Cheryl Dalton-Norman, president of Conduit Health Partners, recently talked with Mark Hagland, editor-in-chief of Healthcare Innovation, to discuss social determinants of health and population health. In this fireside chat, “The Power of Nurse Triage to Reduce Health Disparities and Drive Proactive, Impactful Care,” Cheryl discussed how Conduit’s Nurse-First triage solutions can help reduce health care disparities.
Founded to improve access to care, Conduit Health Partners’ nurse-first model of care is instrumental in helping health systems address not only after-hours care resources but also social determinants such as education, access to quality care, and socioeconomic status. This model enables patients to connect with a registered nurse, answering their concerns effectively during the initial call. Cheryl emphasized the significance of the nurse-first model, highlighting that people feel respected when their concerns are addressed on the first call.
Engaging with a nurse first streamlines the process for patients to determine the level of care needed, saving them both time and money. The accessibility of the service from any location, irrespective of the situation or socioeconomic status, contributes to enhanced patient satisfaction and combats social determinants of health. This model often facilitates establishing a long-term care relationship between the patient and a provider.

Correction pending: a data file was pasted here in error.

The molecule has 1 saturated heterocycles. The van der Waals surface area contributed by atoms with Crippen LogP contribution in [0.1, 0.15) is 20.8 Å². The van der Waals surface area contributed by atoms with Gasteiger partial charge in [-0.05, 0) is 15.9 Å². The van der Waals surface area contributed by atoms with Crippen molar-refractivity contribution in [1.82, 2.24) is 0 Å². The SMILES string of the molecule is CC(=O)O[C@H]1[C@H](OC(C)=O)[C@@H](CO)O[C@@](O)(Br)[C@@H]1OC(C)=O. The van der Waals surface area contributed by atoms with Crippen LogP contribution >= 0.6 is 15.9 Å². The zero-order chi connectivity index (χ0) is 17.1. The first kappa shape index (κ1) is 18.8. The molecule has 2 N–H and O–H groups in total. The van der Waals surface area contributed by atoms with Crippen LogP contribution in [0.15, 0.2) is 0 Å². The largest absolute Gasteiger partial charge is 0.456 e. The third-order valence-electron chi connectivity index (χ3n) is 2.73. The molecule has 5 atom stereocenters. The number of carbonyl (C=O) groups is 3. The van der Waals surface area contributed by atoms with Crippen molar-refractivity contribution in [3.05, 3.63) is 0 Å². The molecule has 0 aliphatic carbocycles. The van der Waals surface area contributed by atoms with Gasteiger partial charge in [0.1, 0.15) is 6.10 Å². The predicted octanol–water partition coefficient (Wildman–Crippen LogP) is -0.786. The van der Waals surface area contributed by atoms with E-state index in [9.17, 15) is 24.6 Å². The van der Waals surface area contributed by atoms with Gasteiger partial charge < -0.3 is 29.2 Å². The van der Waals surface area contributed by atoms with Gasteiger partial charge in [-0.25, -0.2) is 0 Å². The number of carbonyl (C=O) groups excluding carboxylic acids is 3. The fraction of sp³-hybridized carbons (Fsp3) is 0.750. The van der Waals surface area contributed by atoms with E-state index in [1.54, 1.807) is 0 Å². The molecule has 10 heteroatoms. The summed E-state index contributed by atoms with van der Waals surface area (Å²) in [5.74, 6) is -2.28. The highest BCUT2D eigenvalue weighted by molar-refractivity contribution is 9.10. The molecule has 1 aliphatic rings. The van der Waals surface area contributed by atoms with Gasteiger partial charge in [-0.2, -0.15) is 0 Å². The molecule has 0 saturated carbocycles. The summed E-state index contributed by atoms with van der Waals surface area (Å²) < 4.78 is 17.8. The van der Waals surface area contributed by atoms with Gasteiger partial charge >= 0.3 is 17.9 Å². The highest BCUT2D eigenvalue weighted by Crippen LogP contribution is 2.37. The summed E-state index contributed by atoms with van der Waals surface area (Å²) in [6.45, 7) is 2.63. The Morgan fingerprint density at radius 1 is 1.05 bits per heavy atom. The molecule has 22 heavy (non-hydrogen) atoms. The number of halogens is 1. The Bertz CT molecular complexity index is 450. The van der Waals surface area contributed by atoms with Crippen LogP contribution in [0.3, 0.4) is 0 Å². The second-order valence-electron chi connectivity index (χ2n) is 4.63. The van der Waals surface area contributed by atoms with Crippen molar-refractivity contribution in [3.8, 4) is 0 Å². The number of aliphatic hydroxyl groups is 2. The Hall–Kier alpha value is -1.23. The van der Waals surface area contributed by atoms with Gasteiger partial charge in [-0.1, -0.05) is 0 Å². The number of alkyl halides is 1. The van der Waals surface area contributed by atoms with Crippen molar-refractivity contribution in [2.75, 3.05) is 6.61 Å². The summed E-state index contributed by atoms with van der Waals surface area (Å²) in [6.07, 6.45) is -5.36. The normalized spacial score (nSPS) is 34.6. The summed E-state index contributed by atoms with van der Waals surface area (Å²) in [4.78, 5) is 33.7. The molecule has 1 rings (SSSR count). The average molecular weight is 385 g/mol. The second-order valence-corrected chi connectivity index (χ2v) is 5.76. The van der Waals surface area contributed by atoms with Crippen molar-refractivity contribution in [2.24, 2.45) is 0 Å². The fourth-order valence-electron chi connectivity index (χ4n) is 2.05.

Cheryl highlighted Conduit’s commitment to helping all individuals without considering financial status, residence, religion, skin color, or language spoken. The organization believes in offering round-the-clock access to care, recognizing it as a fundamental necessity.
Addressing social determinants of health is crucial in realizing health system goals related to equity, patient outcomes, and cost reduction. Cheryl identified a key challenge faced by health systems—insufficient usable data to comprehend the challenges and issues patients encounter and understand the dynamics within their communities. Providing actionable data to clients is essential for fostering significant and sustainable change.
Cheryl also elaborated on the components of a successful nurse triage program, emphasizing the importance of a robust quality program, evidence-based systematic processes, and a compassionate approach. Tracking outcomes and sharing them with partners is crucial for collaborative efforts to improve community health, making a successful nurse-triage program an effective tool against social determinants of health.
The nurse-first model also supports operational efficiency and staffing issues that health systems may experience. By hiring registered nurses nationally, Conduit ensures a hands-on approach in local communities while remote nurses efficiently triage patients, significantly managing the nurse shortage. Health providers utilizing the nurse-triage model can anticipate a reduction in emergency department admissions for low-acuity illnesses.